BALTIMORE – Leaving their most closely watched gathering in years without acting to address the sex-abuse crisis roiling their dioceses, the nation's Catholic bishops seemed gripped by dismay Wednesday at the prospect of returning home to their parishioners empty-handed.
Despite a last-minute push for something, anything, that might show they were taking the problem seriously, the prelates cast no votes and adopted no new accountability policies. Even a referendum on whether to push the Vatican to release files on disgraced Cardinal Theodore McCarrick split the room.
"I'm convinced that there has to be some sort of consultative – or straw – vote," said Bishop Kevin Vann of Orange, Calif. "We can't just sit back and do nothing. We have to make a statement."
Still, Cardinal Daniel DiNardo, archbishop of Galveston-Houston and president of the U.S. Conference of Catholic Bishops, said he found reason for optimism.
"What we have done here is a sign of hope for me, not a disappointment," he said. "We leave this place committed to taking the strongest possible action at the earliest possible moment."
DiNardo's upbeat comments as the bishops closed their annual fall gathering stood in contrast to his clearly deflated demeanor Monday as he told his colleagues about the last-minute Vatican order that they cancel their plan to vote this week on a slate of reform proposals.
The bishops nonetheless debated the measures over three days — and that discussion suggested the Holy See may have done them a favor by intervening. Their talks revealed a broad consensus that something has to be to done to address growing outrage from Catholics in the pews, but deep rifts on how to solve the problem.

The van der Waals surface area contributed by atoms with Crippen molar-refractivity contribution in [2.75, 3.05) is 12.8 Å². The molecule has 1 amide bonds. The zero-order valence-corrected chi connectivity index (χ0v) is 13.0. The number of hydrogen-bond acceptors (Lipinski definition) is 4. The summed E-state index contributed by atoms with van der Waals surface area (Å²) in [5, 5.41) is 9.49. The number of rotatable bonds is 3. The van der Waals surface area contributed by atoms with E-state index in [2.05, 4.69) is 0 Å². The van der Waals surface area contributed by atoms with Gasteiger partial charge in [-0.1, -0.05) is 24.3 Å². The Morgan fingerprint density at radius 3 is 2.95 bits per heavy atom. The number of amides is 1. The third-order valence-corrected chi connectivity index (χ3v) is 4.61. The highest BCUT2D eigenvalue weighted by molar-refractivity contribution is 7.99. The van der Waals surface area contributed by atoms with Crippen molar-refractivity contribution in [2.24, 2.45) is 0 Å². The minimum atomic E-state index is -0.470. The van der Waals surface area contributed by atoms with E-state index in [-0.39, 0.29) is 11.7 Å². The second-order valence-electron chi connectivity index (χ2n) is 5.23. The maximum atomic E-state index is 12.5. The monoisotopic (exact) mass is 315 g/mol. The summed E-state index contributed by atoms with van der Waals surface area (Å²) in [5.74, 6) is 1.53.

One marquee reform proposal – a call to establish a laity-led review panel for investigating problem bishops – sharply divided the conference even Wednesday.
Strike the entire idea, more than one bishop wrote anonymously on a list of amendments to the proposal that circulated Wednesday morning.
Others suggested that bishops' conduct should be judged by their colleagues, not by lay members of the church.
"We deserve to be evaluated by a jury of our peers," said Bishop Greg Hartmayer of Savannah, Ga. "There's no one who understands a bishop more than another bishop."
DiNardo said Wednesday that he had appointed a task force to consider fresh input from the bishops this week. He also said he will retool the proposal for a review board before taking it and other suggested reforms to Rome early next year for a global summit on clergy sex abuse.
"I am sure that under the leadership of Pope Francis, the conversation that the global church will have in February will make a serious step toward eradicating sexual abuse in the life of the church," he said.
Francis has indicated he hopes for a worldwide response to the problem, though he has not specified why he urged the U.S. bishops to delay acting on their reform plans this week.
Citing unnamed sources, Vatican reporter and insider Andrea Tornielli reported that some within the church hierarchy have concerns that the measures under consideration by the American prelates went beyond the bounds of canon law.